|From left to right, HD 429, HD 439, HD 449|
In almost every single negative review, reviewers constantly cited the "cheap, plastic" feel of the headphones as the reason why they "knocked a star off" or "couldn't recommend them". Many of these negative reviewers speculate that these headphones are just going to fall apart in a few years. But heres the thing: I never once read a review that said that they HAD fallen apart. I have come to the conclusion that the reason for the Sennheiser HD 400 line's "cheap, plastic" build is simply because Sennheiser wanted to create lightweight and comfortable over ear headphone line. Just because something is built from lightweight plastic, doesn't mean they are built poorly. Aside from the headphone's size adjusting mechanism, I was actually quite impressed with the build of my Sennheiser HD 439's when I got them. In fact, the headphones are capable of being stretched and contorted into shapes that would make the screws pop and the plastic crack on a pair of Beats by Dre headphones (of course, if they screws haven't popped already from regular use). The hinges also don't creak when the headphones are stretched to put on your head.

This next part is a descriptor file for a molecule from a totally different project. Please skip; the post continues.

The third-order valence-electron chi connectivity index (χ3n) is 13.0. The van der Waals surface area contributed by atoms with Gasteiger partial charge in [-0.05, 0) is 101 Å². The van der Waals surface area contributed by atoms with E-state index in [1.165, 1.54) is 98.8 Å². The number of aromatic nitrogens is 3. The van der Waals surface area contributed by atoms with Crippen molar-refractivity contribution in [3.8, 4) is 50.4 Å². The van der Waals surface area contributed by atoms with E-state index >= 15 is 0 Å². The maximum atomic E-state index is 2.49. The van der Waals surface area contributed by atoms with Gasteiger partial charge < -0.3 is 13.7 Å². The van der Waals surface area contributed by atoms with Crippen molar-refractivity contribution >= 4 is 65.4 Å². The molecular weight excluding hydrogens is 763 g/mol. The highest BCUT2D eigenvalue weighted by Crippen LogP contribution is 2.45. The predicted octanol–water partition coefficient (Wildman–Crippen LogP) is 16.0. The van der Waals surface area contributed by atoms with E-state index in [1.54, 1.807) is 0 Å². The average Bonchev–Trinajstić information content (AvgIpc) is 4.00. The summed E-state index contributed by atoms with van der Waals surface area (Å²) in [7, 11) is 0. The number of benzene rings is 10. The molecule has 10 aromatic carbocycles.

|A demonstration of the Sennheiser HD 449's impressive|
headband flexibility. These headphones continue to work
perfectly fine after this test, no plastic stress marks and no
build issues to report.
Sennheiser is a tried and true headphone company that manufacturers proven quality audio products. The HD 400 line was specifically designed to be a line of lightweight portable over ear headphones (hence the lightweight plastic). The only build issue's that I know to be one hundred percent true, is that the hinges to wear out over time and they become a little bit loose. Aside from that issue (which is common in many headphones that are heavily used) the Sennheiser HD 429, 439 and 449 will provide lasting quality for many years of audio enjoyment.